Formulation
Problem statement
We suppose that we are given an open domain \(\Omega \subset \mathbb {R}^{d}\), d=1,2 or 3, with boundary ∂
Ω. We then let X denote the Hilbert space
$$X \equiv \left\{ v \in H^{1}(\Omega) \colon v_{\partial\Omega_{D}} = 0 \right\} \, $$
where ∂
Ω
_{
D
}⊂∂
Ω is the portion of the boundary on which we enforce homogeneous Dirichlet boundary conditions. We suppose that X is endowed with an inner product (·,·)_{
X
} and induced norm ∥·∥_{
X
}. Recall that for any domain in \(\mathbb {R}^{d}\),
$$\begin{array}{*{20}l} H^{1} (\mathcal{O})& \equiv \left\{ v \in L^{2} (\mathcal{O}) \colon \nabla v \in (L^{2} (\mathcal{O}))^{d} \right\},\\ \text{where}\ L^{2} (\mathcal{O}) &\equiv \left\{ v\ \text{measurable over}\ \mathcal{O} \colon \int_{\mathcal{O}} v^{2}\ \text{finite}\, \right\}. \end{array} $$
Furthermore, let Y≡L
^{2}(Ω).
We now introduce an abstract formulation for our eigenvalue problem. For any \(\mu \in \mathcal {D}\), let \(a(\cdot,\cdot ;\mu):X\times X\rightarrow \mathbb {R}\), and \(m_{}(\cdot,\cdot ;\mu):X_{}\times X_{}\rightarrow \mathbb {R}\) denote continuous, coercive, symmetric bilinear form with respect to Xand Y, respectively. We suppose that \(X^{\mathcal {N}} \subset X\) is a finite element space of dimension . Given a parameter \(\mu \in \mathcal {D} \subset \mathbb {R}^{P}\), where is our parameter domain of dimension P, we find the set of eigenvalues and eigenvectors (λ(μ),u(μ)), where \(\lambda (\mu) \in \mathbb {R}_{> 0}\) and \(u(\mu) \in X^{\mathcal {N}}\) satisfy
$$\begin{array}{@{}rcl@{}} a(u(\mu),v;\mu) &=& \lambda(\mu)m(u(\mu),v;\mu), \quad \forall v \in X^{\mathcal{N}}, \end{array} $$
((1))
$$\begin{array}{@{}rcl@{}} m(u(\mu),u(\mu);\mu) &=& 1. \end{array} $$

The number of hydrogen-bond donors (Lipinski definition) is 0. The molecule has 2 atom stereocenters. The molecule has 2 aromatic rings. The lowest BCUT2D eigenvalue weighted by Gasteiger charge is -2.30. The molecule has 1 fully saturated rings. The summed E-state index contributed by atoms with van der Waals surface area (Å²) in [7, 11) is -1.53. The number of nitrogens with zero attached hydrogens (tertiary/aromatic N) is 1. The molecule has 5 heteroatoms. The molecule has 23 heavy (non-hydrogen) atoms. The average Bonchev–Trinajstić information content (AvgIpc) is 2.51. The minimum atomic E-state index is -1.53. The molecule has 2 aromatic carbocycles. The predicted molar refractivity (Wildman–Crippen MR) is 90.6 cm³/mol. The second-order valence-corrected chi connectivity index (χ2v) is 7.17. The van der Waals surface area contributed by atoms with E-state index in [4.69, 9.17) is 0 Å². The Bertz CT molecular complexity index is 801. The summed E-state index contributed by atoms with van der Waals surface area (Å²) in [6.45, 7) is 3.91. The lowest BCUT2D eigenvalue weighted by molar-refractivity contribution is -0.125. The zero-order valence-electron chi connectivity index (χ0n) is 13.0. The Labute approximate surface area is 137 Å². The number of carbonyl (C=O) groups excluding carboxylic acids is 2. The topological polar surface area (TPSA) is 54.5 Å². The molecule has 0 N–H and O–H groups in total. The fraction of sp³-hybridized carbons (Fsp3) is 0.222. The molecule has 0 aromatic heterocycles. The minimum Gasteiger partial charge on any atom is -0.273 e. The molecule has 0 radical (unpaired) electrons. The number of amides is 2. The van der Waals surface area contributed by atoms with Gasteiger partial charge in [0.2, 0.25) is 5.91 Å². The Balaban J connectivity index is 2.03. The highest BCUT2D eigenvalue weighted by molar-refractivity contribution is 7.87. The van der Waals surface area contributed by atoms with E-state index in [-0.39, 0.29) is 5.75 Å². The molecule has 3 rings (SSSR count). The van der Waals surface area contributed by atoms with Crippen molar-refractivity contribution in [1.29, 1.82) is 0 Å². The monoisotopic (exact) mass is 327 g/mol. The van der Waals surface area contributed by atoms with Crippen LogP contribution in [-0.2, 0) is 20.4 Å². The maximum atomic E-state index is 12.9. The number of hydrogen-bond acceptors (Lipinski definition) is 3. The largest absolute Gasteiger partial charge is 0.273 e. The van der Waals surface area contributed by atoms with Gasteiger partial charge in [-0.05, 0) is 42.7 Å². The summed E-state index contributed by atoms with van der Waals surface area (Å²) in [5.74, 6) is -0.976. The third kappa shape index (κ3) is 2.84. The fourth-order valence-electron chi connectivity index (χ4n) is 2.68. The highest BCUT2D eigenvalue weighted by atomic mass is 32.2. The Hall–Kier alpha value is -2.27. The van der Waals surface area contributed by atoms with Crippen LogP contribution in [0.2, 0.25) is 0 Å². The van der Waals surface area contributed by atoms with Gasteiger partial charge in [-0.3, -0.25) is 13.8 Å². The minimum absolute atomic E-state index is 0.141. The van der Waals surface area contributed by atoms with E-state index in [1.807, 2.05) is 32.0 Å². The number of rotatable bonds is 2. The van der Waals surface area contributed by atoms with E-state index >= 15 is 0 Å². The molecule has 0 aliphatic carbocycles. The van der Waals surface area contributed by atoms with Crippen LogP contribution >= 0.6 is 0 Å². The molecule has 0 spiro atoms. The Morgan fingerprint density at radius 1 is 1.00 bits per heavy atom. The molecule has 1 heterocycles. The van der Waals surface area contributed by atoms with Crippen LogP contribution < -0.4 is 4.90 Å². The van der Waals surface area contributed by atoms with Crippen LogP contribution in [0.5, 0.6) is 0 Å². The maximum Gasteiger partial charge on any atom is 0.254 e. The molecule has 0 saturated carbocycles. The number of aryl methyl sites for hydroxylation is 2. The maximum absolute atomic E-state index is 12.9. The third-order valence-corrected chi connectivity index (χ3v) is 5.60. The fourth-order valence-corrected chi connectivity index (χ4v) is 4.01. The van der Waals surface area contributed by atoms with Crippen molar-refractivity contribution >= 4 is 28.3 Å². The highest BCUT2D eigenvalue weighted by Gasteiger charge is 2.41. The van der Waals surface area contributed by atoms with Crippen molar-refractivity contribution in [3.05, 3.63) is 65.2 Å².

((2))
We assume that the eigenvalues λ
_{
n
}(μ) are sorted such that \(0 < \lambda _{1}(\mu) \leq \lambda _{2}(\mu) \ldots \leq \lambda _{\mathcal {N}}(\mu)\), and to each eigenvalue λ
_{
n
}(μ) we associate a corresponding eigenvector u
_{
n
}(μ). We can have multiplicities greater than one and hence we can have equal successive eigenvalues λ
_{
n
}(μ)=⋯=λ
_{
n+k
}(μ) but each associated to linearly independent eigenvectors.
The parametric dependence of the problem usually takes the form of variable PDE coefficients or variable geometry. For instance, in linear elasticity, the vector μ can contain the different Young’s modulus values of different subdomains, as well as the parameters of some mapping function describing the geometrical variability.
We now define a surrogate eigenvalue problem that will be convenient for subsequent developments. For a given “shift factor” \(\sigma \in \mathbb {R}_{\geq 0}\), we modify (1), (2) such that for any \(\mu \in \mathcal {D}\), we find \(\tau (\mu,\sigma) \in \mathbb {R}\) and \(\chi (\mu,\sigma) \in X^{\mathcal {N}}\) that satisfy
$$\begin{array}{@{}rcl@{}} \mathcal{B}(\chi(\mu,\sigma),v;\mu;\sigma) &=& \tau(\mu,\sigma)a(\chi(\mu,\sigma),v;\mu), \quad \forall v \in X^{\mathcal{N}}, \quad \end{array} $$
((3))
$$\begin{array}{@{}rcl@{}} a(\chi(\mu,\sigma),\chi(\mu,\sigma);\mu) &=& 1. \end{array} $$
((4))
Here
$$ \mathcal{B}(w,v;\mu;\sigma) \equiv a(w,v;\mu) \sigma m(w,v;\mu) $$
((5))